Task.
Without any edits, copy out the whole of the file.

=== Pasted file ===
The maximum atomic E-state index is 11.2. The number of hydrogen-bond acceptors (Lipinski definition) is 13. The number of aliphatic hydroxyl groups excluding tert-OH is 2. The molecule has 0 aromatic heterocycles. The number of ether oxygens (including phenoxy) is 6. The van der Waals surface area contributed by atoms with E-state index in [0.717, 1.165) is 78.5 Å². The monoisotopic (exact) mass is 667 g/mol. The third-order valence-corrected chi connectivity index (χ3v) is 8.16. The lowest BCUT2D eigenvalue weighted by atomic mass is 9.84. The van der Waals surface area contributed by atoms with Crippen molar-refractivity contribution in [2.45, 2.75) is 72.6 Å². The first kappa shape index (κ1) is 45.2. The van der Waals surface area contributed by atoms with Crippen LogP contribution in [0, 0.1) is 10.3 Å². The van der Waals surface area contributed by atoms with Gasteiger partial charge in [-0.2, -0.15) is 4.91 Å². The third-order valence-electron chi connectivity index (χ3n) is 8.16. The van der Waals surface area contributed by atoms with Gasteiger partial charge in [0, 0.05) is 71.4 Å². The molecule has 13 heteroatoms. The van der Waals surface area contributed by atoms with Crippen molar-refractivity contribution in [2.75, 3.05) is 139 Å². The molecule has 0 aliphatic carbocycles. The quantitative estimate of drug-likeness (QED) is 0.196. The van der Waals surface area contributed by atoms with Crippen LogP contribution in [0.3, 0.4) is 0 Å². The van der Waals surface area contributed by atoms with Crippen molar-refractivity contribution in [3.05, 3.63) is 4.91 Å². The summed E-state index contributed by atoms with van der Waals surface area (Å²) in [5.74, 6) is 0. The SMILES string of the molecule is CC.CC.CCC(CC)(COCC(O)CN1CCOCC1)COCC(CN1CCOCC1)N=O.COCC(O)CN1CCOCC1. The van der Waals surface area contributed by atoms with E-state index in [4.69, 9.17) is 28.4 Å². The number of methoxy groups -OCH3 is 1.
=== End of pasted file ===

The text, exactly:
The maximum atomic E-state index is 11.2. The number of hydrogen-bond acceptors (Lipinski definition) is 13. The number of aliphatic hydroxyl groups excluding tert-OH is 2. The molecule has 0 aromatic heterocycles. The number of ether oxygens (including phenoxy) is 6. The van der Waals surface area contributed by atoms with E-state index in [0.717, 1.165) is 78.5 Å². The monoisotopic (exact) mass is 667 g/mol. The third-order valence-corrected chi connectivity index (χ3v) is 8.16. The lowest BCUT2D eigenvalue weighted by atomic mass is 9.84. The van der Waals surface area contributed by atoms with Crippen molar-refractivity contribution in [2.45, 2.75) is 72.6 Å². The first kappa shape index (κ1) is 45.2. The van der Waals surface area contributed by atoms with Crippen LogP contribution in [0, 0.1) is 10.3 Å². The van der Waals surface area contributed by atoms with Gasteiger partial charge in [-0.2, -0.15) is 4.91 Å². The third-order valence-electron chi connectivity index (χ3n) is 8.16. The van der Waals surface area contributed by atoms with Gasteiger partial charge in [0, 0.05) is 71.4 Å². The molecule has 13 heteroatoms. The van der Waals surface area contributed by atoms with Crippen molar-refractivity contribution in [2.75, 3.05) is 139 Å². The molecule has 0 aliphatic carbocycles. The quantitative estimate of drug-likeness (QED) is 0.196. The van der Waals surface area contributed by atoms with Crippen LogP contribution in [0.3, 0.4) is 0 Å². The van der Waals surface area contributed by atoms with Crippen molar-refractivity contribution in [3.05, 3.63) is 4.91 Å². The summed E-state index contributed by atoms with van der Waals surface area (Å²) in [5.74, 6) is 0. The SMILES string of the molecule is CC.CC.CCC(CC)(COCC(O)CN1CCOCC1)COCC(CN1CCOCC1)N=O.COCC(O)CN1CCOCC1. The van der Waals surface area contributed by atoms with E-state index in [4.69, 9.17) is 28.4 Å². The number of methoxy groups -OCH3 is 1.